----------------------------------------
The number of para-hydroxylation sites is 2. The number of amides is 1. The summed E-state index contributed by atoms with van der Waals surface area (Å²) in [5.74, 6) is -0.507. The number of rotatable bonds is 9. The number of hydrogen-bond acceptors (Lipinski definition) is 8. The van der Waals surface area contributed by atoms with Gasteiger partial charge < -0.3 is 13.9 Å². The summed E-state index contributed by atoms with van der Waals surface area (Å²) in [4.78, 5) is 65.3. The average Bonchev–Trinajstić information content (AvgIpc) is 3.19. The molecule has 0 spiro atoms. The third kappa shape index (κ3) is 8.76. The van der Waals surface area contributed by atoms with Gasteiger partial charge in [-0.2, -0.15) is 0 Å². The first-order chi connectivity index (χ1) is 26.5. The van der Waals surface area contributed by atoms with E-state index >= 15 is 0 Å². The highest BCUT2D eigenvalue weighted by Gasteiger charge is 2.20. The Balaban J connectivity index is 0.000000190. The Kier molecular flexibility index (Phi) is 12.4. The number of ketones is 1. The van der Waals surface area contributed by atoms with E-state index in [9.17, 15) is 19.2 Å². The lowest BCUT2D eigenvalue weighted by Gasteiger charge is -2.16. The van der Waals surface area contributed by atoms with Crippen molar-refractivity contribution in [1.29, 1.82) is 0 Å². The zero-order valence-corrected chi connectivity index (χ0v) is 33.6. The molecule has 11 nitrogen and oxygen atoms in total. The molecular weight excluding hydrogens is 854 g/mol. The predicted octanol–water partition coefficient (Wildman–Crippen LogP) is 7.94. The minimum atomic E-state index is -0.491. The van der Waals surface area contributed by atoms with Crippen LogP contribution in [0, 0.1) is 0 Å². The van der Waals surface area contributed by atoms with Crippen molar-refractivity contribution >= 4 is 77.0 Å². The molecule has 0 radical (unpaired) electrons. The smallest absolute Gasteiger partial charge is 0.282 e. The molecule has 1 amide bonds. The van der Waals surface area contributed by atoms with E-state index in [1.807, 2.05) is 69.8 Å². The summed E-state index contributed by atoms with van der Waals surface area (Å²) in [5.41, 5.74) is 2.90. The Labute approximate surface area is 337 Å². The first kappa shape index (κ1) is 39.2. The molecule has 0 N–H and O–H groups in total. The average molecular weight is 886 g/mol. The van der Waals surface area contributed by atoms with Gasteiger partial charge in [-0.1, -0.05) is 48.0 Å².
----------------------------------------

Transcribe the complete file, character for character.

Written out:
The number of para-hydroxylation sites is 2. The number of amides is 1. The summed E-state index contributed by atoms with van der Waals surface area (Å²) in [5.74, 6) is -0.507. The number of rotatable bonds is 9. The number of hydrogen-bond acceptors (Lipinski definition) is 8. The van der Waals surface area contributed by atoms with Gasteiger partial charge < -0.3 is 13.9 Å². The summed E-state index contributed by atoms with van der Waals surface area (Å²) in [4.78, 5) is 65.3. The average Bonchev–Trinajstić information content (AvgIpc) is 3.19. The molecule has 0 spiro atoms. The third kappa shape index (κ3) is 8.76. The van der Waals surface area contributed by atoms with Gasteiger partial charge in [-0.2, -0.15) is 0 Å². The first-order chi connectivity index (χ1) is 26.5. The van der Waals surface area contributed by atoms with E-state index >= 15 is 0 Å². The highest BCUT2D eigenvalue weighted by Gasteiger charge is 2.20. The Balaban J connectivity index is 0.000000190. The Kier molecular flexibility index (Phi) is 12.4. The number of ketones is 1. The van der Waals surface area contributed by atoms with E-state index in [9.17, 15) is 19.2 Å². The lowest BCUT2D eigenvalue weighted by Gasteiger charge is -2.16. The van der Waals surface area contributed by atoms with Crippen molar-refractivity contribution in [1.29, 1.82) is 0 Å². The zero-order valence-corrected chi connectivity index (χ0v) is 33.6. The molecule has 11 nitrogen and oxygen atoms in total. The molecular weight excluding hydrogens is 854 g/mol. The predicted octanol–water partition coefficient (Wildman–Crippen LogP) is 7.94. The minimum atomic E-state index is -0.491. The van der Waals surface area contributed by atoms with Crippen LogP contribution in [0, 0.1) is 0 Å². The van der Waals surface area contributed by atoms with Crippen molar-refractivity contribution >= 4 is 77.0 Å². The molecule has 0 radical (unpaired) electrons. The smallest absolute Gasteiger partial charge is 0.282 e. The molecule has 1 amide bonds. The van der Waals surface area contributed by atoms with E-state index in [1.807, 2.05) is 69.8 Å². The summed E-state index contributed by atoms with van der Waals surface area (Å²) in [5.41, 5.74) is 2.90. The Labute approximate surface area is 337 Å². The first kappa shape index (κ1) is 39.2. The molecule has 0 N–H and O–H groups in total. The average molecular weight is 886 g/mol. The van der Waals surface area contributed by atoms with Gasteiger partial charge in [-0.1, -0.05) is 48.0 Å².